National Bass Day is on Saturday (16th). I shan’t be celebrating; it’s a callous and poorly conceived attempt to distract attention from my birthday (22 December) and of course Doom Bar Day.

I didn’t find any Bass in Cumbria last week. No doubt someone will check the Wickingman’s master spreadsheet for me to find out what I missed.

No Bass, but some very good beer in the South Lakes.

Just get those pubs in the godforsaken bits done, will you ?” said Mrs RM, not fancying any more long slogs along the A590/595 past Barrow and Millom in this century.

Which is a little unfair on pubs like the Derby Arms in Witherslack, agonisingly just out of reach when I visited Grange-over-Sands last month.

At 17:00 the Derby was filling up with village life, most of it canine. Mrs RM is scared of dogs (it’s the licking she don’t like), so hid in the corner.

Lovely little corner seat, mind.

A smooth pale Fell (NBSS 3+), an expensive but gorgeous apple and blackberry juice made in the village (NA&BJSS 4,5), Damien Rice on the wireless, folk debating Bridgerton. A proper pub, pleasingly busy.

No time to dawdle, we had to reach our pitch for the night before dark, and nearly didn’t make it in or out of the maze of lanes leading to the Wellington at Loppergarth (aka Pennington aka Greater Ulverston). When you look at the map it looks easy, could have walked it from Ulv Station in March, but I got horribly lost which must be Mrs RM’s fault as men don’t make travel errors.

Keep the engine running” I said to Mrs RM, in a desperate attempt to squeeze an Arcade Fire reference into the blog. Obviously I didn’t, leaving the engine running is up there with requesting tasters as an offence in my book, but parking was at a premium.

The leaves were being swept from the door in recognition of my visit,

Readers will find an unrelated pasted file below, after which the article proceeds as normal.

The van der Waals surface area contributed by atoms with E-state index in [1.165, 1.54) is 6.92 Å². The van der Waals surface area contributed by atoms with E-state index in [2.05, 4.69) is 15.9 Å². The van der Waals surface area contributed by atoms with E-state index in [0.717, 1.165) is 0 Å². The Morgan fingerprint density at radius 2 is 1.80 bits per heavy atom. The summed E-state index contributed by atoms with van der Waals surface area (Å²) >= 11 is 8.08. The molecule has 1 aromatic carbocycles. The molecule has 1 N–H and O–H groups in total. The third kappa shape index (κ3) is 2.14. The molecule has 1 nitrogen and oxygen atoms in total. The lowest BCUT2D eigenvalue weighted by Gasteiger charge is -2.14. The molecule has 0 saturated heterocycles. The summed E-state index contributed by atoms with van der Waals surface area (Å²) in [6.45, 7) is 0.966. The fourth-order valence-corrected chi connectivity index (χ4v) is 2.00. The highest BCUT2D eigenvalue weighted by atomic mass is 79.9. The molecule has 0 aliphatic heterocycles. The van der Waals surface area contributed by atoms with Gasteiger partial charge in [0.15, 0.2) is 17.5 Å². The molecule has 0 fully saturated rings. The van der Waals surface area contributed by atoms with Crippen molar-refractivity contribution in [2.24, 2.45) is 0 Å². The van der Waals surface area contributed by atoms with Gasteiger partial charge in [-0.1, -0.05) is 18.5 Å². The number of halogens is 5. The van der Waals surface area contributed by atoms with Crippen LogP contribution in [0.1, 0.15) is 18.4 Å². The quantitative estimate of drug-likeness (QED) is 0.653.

the fire had been stoked,

the scatter cushions carefully arrayed under the rustic paintings,

so they may have been a little disappointed at my 3:32 min visit and sinking of their excellent homebrew (NBSS 3.5).

But they didn’t show it.

Google then recommended a route to the Brown Cow in Waberthwaite (near Seascale) that involved narrow lanes, high hedges and approaching horses.

FIND US AN EASIER ROUTE” we shouted at Google Maps, forgetting it’s not human.

The Brown Cow looked a picture, the late night nuclear radiation setting the night aglow.

Mrs RM parked up next to the vehicle with a periscope. She wants a periscope now for when we take the campervan across the sea to the Orkneys.

And inside another community local packed with village life, despite the lack of a discernible village of any size.

Ambitious beer range, but the local Windfall was again a smooth 3.5,

and we enjoyed our traditional seat near the legs of farmers dogs near the fire.

Plenty of food trade, lots of children, much talk of cricketing prowess.

But fishing is the main activity here, anglers drawn by Bass as big as men to Drigg Sands,

where we returned after a peaceful night here last Autumn.

I am possibly now the ONLY man to have spent two nights, voluntarily, at Drigg Low Level Nuclear Waste Repository, and strangely proud of it.


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